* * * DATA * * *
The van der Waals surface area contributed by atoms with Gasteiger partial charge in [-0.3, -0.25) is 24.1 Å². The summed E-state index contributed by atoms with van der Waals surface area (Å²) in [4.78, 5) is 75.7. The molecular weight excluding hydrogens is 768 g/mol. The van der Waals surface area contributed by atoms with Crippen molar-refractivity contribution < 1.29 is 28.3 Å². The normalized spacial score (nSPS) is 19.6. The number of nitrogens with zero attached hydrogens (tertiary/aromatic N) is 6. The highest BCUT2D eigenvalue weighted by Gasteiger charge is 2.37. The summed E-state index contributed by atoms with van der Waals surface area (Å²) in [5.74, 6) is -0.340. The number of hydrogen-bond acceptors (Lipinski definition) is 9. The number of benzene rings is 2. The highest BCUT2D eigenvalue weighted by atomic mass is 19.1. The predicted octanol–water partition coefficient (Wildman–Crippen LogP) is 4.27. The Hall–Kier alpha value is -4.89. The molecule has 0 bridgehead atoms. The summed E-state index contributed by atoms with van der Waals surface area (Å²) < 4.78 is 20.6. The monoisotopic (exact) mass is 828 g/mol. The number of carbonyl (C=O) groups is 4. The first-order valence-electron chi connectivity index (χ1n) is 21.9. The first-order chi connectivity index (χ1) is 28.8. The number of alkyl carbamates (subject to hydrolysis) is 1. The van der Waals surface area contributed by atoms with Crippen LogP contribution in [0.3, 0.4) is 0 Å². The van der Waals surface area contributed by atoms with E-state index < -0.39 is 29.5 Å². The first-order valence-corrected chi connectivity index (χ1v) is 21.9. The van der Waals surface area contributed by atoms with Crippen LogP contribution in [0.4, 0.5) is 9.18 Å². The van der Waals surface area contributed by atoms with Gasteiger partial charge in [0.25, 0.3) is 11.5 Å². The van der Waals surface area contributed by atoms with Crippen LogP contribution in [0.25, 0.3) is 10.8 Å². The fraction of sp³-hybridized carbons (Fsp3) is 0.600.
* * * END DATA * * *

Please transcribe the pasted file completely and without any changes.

The van der Waals surface area contributed by atoms with Gasteiger partial charge in [-0.3, -0.25) is 24.1 Å². The summed E-state index contributed by atoms with van der Waals surface area (Å²) in [4.78, 5) is 75.7. The molecular weight excluding hydrogens is 768 g/mol. The van der Waals surface area contributed by atoms with Crippen molar-refractivity contribution < 1.29 is 28.3 Å². The normalized spacial score (nSPS) is 19.6. The number of nitrogens with zero attached hydrogens (tertiary/aromatic N) is 6. The highest BCUT2D eigenvalue weighted by Gasteiger charge is 2.37. The summed E-state index contributed by atoms with van der Waals surface area (Å²) in [5.74, 6) is -0.340. The number of hydrogen-bond acceptors (Lipinski definition) is 9. The number of benzene rings is 2. The highest BCUT2D eigenvalue weighted by atomic mass is 19.1. The predicted octanol–water partition coefficient (Wildman–Crippen LogP) is 4.27. The Hall–Kier alpha value is -4.89. The molecule has 0 bridgehead atoms. The summed E-state index contributed by atoms with van der Waals surface area (Å²) < 4.78 is 20.6. The monoisotopic (exact) mass is 828 g/mol. The number of carbonyl (C=O) groups is 4. The first-order valence-electron chi connectivity index (χ1n) is 21.9. The first-order chi connectivity index (χ1) is 28.8. The number of alkyl carbamates (subject to hydrolysis) is 1. The van der Waals surface area contributed by atoms with Crippen LogP contribution in [0.3, 0.4) is 0 Å². The van der Waals surface area contributed by atoms with E-state index < -0.39 is 29.5 Å². The first-order valence-corrected chi connectivity index (χ1v) is 21.9. The van der Waals surface area contributed by atoms with Crippen LogP contribution in [0.4, 0.5) is 9.18 Å². The van der Waals surface area contributed by atoms with Gasteiger partial charge in [0.25, 0.3) is 11.5 Å². The van der Waals surface area contributed by atoms with Crippen LogP contribution in [0.25, 0.3) is 10.8 Å². The fraction of sp³-hybridized carbons (Fsp3) is 0.600.